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kaos at the 27th London Lesbian & Gay Film Festival

Taboo Yardies

"It’s not illegal to be gay in Jamaica but legal sanction is the least of your worries. Jamaican society is profoundly and murderously homophobic. This utterly compelling account of how ordinary LGBT people exist under these conditions was filmed on the island itself. Extraordinary stories of violence and the constant living in fear make for sometimes uncomfortable viewing. Interview subjects tell of the casual and relentless attacks; their faces are digitally obscured because there is nowhere for an openly gay person to be safe on the island. The relationship between dancehall culture and some of its notorious artists is well known. Using interviews with a wide range of Jamaicans and leading cultural figures in exile, this is a wide-ranging film which explores how Jamaica got to be this way, and how some people are working for change."

Sometimes, good intentions just ain't enough, and without a doubt, Selena Blake's Taboo Yardies meant well.

Meandering and lumpy, Taboo Yardies limply circled issues like the corrective rape of lesbians, Jamaicans and the church, sodomy laws, and trans issues, without ever really drilling down into the nitty-gritty. There was no sense of structure, or narrative. Who were we supposed to be following in this? We jumped from one half-baked vox pop to another - the typical anti-gay Jamaican in the street here, a transgender person there, a lesbian, various people (Jamaican ex-pats?) in New York. Blake's scatter-gun approach left me cold, unable to care very much about the subject. Where was JFLAG? Where was Maurice Tomlinson? Sorry to say, I was bored out of my skull most of the time.

I really wanted to like Taboo Yardies, but there was just nothing to get your teeth into, and I can only imagine that its intended audience is a thinking straight one; for the average battyman, everything here is old, old news.


Tomorrow I'm seeing Always/Never.
Check back for my review on Sunday!

3 comments:

John G said...

I agree with your review entirely, tho I think there were features of interest. I must admit I was depressed by the sense of there being no progress to speak of despite the new prime minister. Perhaps the most interesting part was during the Q&A afterwards when the director described screening the film in the university at Kingston, JA, something she felt wouldn't have happened even three years earlier. Also, referring to the beating of a supposedly gay student by university security guards, she said the authorities did say they wanted such a thing 'never to happen again' & gave that as part of the reason for letting the film be shown. So, small shoots of hope. But this is very much a film for uninformed but somewhat curious straight folks - above all straight Jamaicans - & isn't very rewarding for gay folks, & it's lacerating to see the suffering of our people in such places.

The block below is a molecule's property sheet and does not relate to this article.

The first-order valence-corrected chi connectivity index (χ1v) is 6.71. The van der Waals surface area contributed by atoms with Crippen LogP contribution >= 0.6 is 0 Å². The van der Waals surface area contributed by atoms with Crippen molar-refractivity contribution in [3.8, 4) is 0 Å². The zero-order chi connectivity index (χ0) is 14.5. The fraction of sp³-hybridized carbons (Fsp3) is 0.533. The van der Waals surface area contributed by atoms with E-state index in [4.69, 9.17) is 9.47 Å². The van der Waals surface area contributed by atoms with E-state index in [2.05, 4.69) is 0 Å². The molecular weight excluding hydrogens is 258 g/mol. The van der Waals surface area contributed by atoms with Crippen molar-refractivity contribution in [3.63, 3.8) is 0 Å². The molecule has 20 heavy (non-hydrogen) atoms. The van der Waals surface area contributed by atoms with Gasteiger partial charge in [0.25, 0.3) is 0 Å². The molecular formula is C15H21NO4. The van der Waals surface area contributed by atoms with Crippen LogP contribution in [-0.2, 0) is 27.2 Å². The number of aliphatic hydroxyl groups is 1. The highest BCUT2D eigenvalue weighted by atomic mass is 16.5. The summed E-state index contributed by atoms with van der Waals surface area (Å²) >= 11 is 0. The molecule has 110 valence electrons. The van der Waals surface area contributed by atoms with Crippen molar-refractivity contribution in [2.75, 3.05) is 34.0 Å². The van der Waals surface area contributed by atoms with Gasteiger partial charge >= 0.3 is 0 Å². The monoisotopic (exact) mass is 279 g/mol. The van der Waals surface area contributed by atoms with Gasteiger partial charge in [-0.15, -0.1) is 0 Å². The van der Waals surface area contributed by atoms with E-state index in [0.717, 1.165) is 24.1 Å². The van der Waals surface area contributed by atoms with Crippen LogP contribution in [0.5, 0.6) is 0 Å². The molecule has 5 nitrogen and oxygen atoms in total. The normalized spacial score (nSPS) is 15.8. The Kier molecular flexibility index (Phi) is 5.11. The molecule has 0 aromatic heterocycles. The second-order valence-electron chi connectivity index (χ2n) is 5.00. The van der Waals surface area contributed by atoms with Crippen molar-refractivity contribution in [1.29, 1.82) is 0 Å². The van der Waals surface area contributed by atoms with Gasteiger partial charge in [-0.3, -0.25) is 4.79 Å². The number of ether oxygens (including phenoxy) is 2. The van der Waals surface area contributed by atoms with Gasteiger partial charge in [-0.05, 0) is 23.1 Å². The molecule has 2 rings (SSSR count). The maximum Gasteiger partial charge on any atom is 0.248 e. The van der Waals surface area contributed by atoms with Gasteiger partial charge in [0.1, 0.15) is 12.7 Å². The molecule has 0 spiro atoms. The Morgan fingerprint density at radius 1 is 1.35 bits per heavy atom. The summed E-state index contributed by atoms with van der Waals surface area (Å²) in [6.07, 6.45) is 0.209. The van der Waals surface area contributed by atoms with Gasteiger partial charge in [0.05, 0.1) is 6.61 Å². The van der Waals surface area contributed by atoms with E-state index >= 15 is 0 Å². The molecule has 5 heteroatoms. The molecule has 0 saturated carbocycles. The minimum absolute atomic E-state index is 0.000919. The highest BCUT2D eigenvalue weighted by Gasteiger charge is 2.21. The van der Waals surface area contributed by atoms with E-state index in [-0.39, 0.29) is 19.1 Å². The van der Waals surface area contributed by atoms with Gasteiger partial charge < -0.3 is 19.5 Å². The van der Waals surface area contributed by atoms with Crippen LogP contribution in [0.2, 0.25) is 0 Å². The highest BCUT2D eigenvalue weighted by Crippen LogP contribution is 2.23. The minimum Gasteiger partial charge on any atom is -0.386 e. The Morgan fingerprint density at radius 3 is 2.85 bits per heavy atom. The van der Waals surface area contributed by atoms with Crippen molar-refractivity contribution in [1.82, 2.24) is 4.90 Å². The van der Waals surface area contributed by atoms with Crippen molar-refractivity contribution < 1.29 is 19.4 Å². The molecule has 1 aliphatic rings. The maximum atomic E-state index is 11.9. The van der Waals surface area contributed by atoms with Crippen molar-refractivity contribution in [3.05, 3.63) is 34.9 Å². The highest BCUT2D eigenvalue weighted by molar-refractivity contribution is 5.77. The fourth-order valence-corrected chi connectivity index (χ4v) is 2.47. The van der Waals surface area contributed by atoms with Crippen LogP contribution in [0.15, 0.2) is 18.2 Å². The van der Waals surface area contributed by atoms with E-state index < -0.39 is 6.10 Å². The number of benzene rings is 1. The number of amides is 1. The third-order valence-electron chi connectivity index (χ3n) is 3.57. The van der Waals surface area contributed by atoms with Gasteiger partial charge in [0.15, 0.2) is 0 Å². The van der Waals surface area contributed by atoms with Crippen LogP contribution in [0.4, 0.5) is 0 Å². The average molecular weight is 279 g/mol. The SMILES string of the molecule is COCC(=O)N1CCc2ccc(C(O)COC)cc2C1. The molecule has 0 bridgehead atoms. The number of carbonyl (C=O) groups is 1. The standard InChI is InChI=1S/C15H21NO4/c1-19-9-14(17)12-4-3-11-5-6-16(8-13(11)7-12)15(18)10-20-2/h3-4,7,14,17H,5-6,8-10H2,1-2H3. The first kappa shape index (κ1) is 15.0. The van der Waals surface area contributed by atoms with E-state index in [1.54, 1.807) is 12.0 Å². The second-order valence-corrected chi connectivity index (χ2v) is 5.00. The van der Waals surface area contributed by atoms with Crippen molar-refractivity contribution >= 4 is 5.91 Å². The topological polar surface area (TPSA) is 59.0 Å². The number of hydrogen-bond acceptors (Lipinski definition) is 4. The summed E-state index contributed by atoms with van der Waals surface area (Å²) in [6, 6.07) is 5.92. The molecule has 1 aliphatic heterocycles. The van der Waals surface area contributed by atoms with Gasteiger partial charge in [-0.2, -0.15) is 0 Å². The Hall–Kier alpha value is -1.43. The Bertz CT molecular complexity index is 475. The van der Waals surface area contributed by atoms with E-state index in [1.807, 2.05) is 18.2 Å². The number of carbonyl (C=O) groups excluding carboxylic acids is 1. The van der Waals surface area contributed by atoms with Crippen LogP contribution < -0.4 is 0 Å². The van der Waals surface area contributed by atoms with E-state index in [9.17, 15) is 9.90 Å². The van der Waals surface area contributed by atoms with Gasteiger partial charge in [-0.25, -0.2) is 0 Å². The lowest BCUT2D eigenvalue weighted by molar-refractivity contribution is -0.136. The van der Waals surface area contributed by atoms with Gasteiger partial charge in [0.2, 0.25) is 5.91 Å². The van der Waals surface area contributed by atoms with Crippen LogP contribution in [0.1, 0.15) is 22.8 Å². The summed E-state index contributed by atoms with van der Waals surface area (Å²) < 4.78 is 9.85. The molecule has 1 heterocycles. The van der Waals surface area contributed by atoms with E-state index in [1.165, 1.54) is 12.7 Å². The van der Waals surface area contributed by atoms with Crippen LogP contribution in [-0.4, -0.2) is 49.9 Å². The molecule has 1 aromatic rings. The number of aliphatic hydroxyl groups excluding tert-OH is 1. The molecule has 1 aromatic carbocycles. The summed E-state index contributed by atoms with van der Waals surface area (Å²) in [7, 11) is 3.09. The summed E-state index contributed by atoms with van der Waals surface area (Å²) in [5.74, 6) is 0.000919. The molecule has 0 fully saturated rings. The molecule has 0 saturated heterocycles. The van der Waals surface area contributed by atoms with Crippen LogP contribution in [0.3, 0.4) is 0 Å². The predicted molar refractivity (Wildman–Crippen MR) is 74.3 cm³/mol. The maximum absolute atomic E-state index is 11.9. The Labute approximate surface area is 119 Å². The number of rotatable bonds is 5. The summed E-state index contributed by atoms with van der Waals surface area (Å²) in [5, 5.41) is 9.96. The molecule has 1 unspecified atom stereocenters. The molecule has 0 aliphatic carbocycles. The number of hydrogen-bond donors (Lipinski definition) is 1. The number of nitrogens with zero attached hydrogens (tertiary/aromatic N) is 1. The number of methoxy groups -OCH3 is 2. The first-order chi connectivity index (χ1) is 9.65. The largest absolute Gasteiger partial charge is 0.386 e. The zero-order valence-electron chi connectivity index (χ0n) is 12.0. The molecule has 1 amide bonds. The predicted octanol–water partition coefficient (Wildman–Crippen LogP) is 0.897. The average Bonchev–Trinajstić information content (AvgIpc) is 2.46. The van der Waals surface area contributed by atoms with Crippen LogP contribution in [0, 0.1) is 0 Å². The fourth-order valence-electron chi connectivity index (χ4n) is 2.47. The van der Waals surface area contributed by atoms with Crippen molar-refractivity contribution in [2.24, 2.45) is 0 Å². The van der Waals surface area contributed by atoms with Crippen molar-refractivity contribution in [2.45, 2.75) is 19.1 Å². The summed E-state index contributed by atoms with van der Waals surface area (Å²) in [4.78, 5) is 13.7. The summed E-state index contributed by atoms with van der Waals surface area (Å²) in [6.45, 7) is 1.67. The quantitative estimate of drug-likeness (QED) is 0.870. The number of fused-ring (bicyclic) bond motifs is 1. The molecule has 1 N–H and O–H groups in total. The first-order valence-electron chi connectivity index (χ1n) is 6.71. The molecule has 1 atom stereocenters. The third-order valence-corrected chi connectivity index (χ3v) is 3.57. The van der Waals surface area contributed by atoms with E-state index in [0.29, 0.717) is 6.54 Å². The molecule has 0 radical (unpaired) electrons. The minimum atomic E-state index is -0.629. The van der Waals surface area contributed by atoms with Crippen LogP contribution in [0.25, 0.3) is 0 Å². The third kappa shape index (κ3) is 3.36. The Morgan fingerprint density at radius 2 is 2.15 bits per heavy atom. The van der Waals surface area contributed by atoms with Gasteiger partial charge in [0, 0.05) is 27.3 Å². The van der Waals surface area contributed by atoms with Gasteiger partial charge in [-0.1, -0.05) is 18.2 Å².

Zee Jai said...

Lacerating, indeed, but her film doesn't communicate that. I was BORED, waiting for it to end.

Contrast that with, say, Sorious Samura's brilliant doc "Africa's Last Taboo"...

http://www.channel4.com/programmes/dispatches/articles/africas-last-taboo-video-clips

Bless Selena Blake for caring, and trying, but that's not enough. You need to engage people.

John G said...

Sourious Samura is a genius documentary-maker & his homophobia in Africa film is one of the best documentaries ever: he has both heart & guts, & his engagement with that couple in Malawi in the midst of their legal travails was really touching. You're right that Selena Blake was quite pulled-back by contrast, & simply less skilled (&, to be fair, less resourced). Yet I hope good will come out of her work amongst the straight folks.

 
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